Houston’s NHL bid changes relocation, expansion landscape

Kyle Bukauskas and Chris Johnston examine the possibility of an NHL franchise in Houston following Gary Bettman's words on the subject.

Earlier this year Tilman Fertitta bought the NBA’s Houston Rockets and the Toyota Center for a cool $2.2 billion.

And now that he has the Rockets and the arena, Fertitta’s next task is securing more guaranteed dates for the Toyota Center. The best solution: 45 dates of NHL action. That’s 41 regular season and four pre-season games per year. Fertitta has been transparent about his desire to land an NHL team for his arena.

It’s quite a turnaround from the position of previous Rockets owner, Les Alexander, who was unhappy after being used as leverage in the 1990s by then Oilers owner Peter Pocklington to secure a better arena deal in Edmonton. There was talk Pocklington might sell to Alexander and see the Oilers move to Houston. When that didn’t happen, Alexander suddenly decided he no longer wanted a hockey team in Houston competing with his basketball club.

Fertitta has been doing his NHL due diligence. During a recent meeting with the league, I’m told Fertitta asked more questions than the league did. He wanted to understand why NHL hockey hadn’t been part of the Houston landscape before, and what, if any, interest there was in having his city part of the league’s future. He came prepared and he came to listen. To be clear: Fertitta didn’t arrive at the meeting with a cheque book and pen in hand. There’s no indication he received the answers he was hoping for, although his tweet late in the day Thursday was what you might expect to hear from someone who wants to be remain respectful of the process.

Tilman wants to do this right. But make no mistake, the fact Fertitta now controls a building that is NHL hockey-ready changes the expansion and relocation landscape for the league.

The NHL has publicly stated there are no plans for expansion at this point. And like last time, when they are ready to expand again it will be a public process to elicit as much interest as possible.

So if expansion isn’t on the immediate horizon, what about relocation? That will occur only under the most adverse of circumstances.

The NHL has maintained it doesn’t want to relocate teams and would only do so after every local option had been exhausted. Just look at the pains (including legal fees) the NHL has endured to keep the Coyotes in Phoenix/Glendale. But the league is now on record saying the Coyotes need a new arena, or rather, a better location for their next arena. That was the message Gary Bettman gave local government officials earlier this year before Andrew Barroway took 100 per cent control of the club and the team endured its disastrous first two months of the season on the ice.

How much patience can Coyotes ownership and the league continue to have in the Arizona market before they start to look at Houston as a potential new home?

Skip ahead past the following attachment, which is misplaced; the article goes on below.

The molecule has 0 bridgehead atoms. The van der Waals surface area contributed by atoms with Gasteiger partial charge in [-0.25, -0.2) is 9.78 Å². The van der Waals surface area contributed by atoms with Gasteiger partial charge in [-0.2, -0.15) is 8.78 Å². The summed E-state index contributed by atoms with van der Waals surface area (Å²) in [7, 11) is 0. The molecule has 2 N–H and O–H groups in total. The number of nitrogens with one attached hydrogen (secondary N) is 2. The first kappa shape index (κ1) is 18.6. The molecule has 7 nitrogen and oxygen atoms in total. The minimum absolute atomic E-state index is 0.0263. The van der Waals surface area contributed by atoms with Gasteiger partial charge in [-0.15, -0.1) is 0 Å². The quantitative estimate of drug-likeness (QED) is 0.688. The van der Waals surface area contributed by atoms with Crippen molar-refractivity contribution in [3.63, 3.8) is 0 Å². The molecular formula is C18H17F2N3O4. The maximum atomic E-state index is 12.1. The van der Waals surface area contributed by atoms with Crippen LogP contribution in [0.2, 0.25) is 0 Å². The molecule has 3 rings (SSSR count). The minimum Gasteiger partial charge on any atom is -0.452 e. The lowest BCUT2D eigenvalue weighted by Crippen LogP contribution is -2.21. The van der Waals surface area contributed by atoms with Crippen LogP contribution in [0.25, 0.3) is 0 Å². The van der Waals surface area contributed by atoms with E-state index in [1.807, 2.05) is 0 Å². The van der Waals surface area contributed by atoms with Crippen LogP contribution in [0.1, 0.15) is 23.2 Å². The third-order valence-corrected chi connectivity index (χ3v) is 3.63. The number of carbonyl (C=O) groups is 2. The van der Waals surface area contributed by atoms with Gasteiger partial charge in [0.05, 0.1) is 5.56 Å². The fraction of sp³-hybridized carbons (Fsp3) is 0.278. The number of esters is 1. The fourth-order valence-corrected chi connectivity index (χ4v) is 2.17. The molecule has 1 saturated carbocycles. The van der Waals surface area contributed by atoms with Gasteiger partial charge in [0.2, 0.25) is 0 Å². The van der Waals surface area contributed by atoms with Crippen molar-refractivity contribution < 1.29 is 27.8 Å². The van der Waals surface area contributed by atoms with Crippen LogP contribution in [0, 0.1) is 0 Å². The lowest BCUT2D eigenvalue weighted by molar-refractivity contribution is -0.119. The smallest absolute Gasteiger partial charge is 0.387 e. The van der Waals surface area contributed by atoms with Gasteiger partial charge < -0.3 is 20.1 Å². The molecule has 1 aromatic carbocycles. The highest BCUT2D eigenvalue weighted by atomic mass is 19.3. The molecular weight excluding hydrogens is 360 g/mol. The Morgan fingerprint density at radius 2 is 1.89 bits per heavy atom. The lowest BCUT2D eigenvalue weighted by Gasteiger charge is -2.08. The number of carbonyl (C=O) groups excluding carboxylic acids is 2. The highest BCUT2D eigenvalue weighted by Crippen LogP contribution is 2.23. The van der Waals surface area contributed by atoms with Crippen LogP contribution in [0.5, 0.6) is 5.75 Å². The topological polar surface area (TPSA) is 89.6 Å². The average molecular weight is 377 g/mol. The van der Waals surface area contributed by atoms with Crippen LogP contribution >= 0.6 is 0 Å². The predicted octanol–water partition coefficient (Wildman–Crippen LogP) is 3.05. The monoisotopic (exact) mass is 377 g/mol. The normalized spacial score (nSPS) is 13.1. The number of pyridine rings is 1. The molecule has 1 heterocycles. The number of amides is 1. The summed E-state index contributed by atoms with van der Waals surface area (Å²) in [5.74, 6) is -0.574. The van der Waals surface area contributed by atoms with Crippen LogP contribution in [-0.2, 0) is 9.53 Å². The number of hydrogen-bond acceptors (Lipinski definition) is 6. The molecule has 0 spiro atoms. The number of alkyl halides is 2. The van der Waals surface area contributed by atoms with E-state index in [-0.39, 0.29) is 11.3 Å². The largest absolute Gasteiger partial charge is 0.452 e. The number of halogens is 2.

And look at the state of things in Carolina. Owner Peter Karmanos is still looking to sell with the hope of keeping the Hurricanes in Raleigh. But the club plays in an arena owned by North Carolina State University, and while there is a long-term lease in place, the relationship between the club and NC State can hardly be described as harmonious.

And in that same vein, talks between the City of Calgary and the Flames are at a standstill. No, let’s rephrase that: talks between the City of Calgary and the Flames are nonexistent. With that, Calgary will have to be put into the relocation mix as well. There is little doubt that Flames majority owner Murray Edwards is bitterly disappointed, even angry, about the events of the past year with the demise of the Calgary Next proposal and the lack of flexibility in the city’s funding proposal for the East Village Arena. There are those close to Edwards saying he might entertain moving the team. It is certainly not his desire.

While the Flames are refusing to even entertain questions about arena discussions, what I can tell you is that those familiar with the Flames’ situation say they will stay at the Saddledome as long as they can “sustain it.” And with recent public claims that the team is now a revenue sharing recipient and no longer a provider, the Flames are not as profitable as they once were.

These are men certainly not in the business of losing money and their goal is to optimize their investment. At a certain point, without a new arena in Calgary, relocation will become a real option. Over the past 24 hours I can tell you Calgary’s name has been added to the list of teams facing possible relocation. It’s not something fans in Calgary want to hear, let alone consider.

But with a market the size of Houston publicly and warmly opening its arms, it is an option that is not going to go away anytime soon.

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